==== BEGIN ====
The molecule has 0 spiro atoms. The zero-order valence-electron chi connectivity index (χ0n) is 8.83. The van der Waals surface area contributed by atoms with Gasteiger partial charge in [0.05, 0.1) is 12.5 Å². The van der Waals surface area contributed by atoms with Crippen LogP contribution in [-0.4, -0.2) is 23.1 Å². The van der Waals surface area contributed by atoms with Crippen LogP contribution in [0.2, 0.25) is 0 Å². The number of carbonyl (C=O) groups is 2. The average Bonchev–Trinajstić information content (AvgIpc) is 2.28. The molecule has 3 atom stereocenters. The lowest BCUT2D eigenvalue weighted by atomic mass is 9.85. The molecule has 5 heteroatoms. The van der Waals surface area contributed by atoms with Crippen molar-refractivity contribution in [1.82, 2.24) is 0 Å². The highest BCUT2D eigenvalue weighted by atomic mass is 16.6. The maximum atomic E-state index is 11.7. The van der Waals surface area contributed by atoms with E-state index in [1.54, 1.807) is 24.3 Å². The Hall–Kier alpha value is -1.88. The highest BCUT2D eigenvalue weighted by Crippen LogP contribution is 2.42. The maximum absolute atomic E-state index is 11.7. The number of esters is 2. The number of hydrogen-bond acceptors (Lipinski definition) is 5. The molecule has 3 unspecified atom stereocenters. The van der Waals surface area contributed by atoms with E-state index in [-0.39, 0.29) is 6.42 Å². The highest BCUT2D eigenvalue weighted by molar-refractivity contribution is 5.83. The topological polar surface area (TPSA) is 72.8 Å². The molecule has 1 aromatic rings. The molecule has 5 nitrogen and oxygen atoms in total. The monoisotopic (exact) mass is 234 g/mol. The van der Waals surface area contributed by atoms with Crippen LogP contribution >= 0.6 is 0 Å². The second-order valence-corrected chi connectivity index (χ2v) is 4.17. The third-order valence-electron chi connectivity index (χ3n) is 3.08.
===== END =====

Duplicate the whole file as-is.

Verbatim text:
The molecule has 0 spiro atoms. The zero-order valence-electron chi connectivity index (χ0n) is 8.83. The van der Waals surface area contributed by atoms with Gasteiger partial charge in [0.05, 0.1) is 12.5 Å². The van der Waals surface area contributed by atoms with Crippen LogP contribution in [-0.4, -0.2) is 23.1 Å². The van der Waals surface area contributed by atoms with Crippen LogP contribution in [0.2, 0.25) is 0 Å². The number of carbonyl (C=O) groups is 2. The average Bonchev–Trinajstić information content (AvgIpc) is 2.28. The molecule has 3 atom stereocenters. The lowest BCUT2D eigenvalue weighted by atomic mass is 9.85. The molecule has 5 heteroatoms. The van der Waals surface area contributed by atoms with Crippen molar-refractivity contribution in [1.82, 2.24) is 0 Å². The highest BCUT2D eigenvalue weighted by atomic mass is 16.6. The maximum atomic E-state index is 11.7. The van der Waals surface area contributed by atoms with E-state index in [1.54, 1.807) is 24.3 Å². The Hall–Kier alpha value is -1.88. The highest BCUT2D eigenvalue weighted by Crippen LogP contribution is 2.42. The maximum absolute atomic E-state index is 11.7. The number of esters is 2. The number of hydrogen-bond acceptors (Lipinski definition) is 5. The molecule has 3 unspecified atom stereocenters. The van der Waals surface area contributed by atoms with E-state index in [-0.39, 0.29) is 6.42 Å². The highest BCUT2D eigenvalue weighted by molar-refractivity contribution is 5.83. The topological polar surface area (TPSA) is 72.8 Å². The molecule has 1 aromatic rings. The molecule has 5 nitrogen and oxygen atoms in total. The monoisotopic (exact) mass is 234 g/mol. The van der Waals surface area contributed by atoms with Crippen LogP contribution >= 0.6 is 0 Å². The second-order valence-corrected chi connectivity index (χ2v) is 4.17. The third-order valence-electron chi connectivity index (χ3n) is 3.08.